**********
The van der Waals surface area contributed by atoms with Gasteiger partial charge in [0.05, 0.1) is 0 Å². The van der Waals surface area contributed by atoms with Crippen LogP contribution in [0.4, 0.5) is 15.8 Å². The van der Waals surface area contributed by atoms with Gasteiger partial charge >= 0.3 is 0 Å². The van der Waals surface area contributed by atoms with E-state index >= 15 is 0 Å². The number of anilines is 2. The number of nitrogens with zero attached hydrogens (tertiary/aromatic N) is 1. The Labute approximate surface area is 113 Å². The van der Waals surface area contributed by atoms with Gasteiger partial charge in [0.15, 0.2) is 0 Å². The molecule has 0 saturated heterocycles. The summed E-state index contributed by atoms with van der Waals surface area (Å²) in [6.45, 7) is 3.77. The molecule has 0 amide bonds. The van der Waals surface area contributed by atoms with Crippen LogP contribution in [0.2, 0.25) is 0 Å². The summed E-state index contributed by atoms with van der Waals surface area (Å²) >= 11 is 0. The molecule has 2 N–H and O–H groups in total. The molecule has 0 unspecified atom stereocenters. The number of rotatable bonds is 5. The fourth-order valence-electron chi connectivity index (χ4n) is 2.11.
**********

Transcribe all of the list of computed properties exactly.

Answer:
The van der Waals surface area contributed by atoms with Gasteiger partial charge in [0.05, 0.1) is 0 Å². The van der Waals surface area contributed by atoms with Crippen LogP contribution in [0.4, 0.5) is 15.8 Å². The van der Waals surface area contributed by atoms with Gasteiger partial charge >= 0.3 is 0 Å². The van der Waals surface area contributed by atoms with E-state index >= 15 is 0 Å². The number of anilines is 2. The number of nitrogens with zero attached hydrogens (tertiary/aromatic N) is 1. The Labute approximate surface area is 113 Å². The van der Waals surface area contributed by atoms with Gasteiger partial charge in [0.15, 0.2) is 0 Å². The molecule has 0 saturated heterocycles. The summed E-state index contributed by atoms with van der Waals surface area (Å²) in [6.45, 7) is 3.77. The molecule has 0 amide bonds. The van der Waals surface area contributed by atoms with Crippen LogP contribution in [0.2, 0.25) is 0 Å². The summed E-state index contributed by atoms with van der Waals surface area (Å²) >= 11 is 0. The molecule has 2 N–H and O–H groups in total. The molecule has 0 unspecified atom stereocenters. The number of rotatable bonds is 5. The fourth-order valence-electron chi connectivity index (χ4n) is 2.11.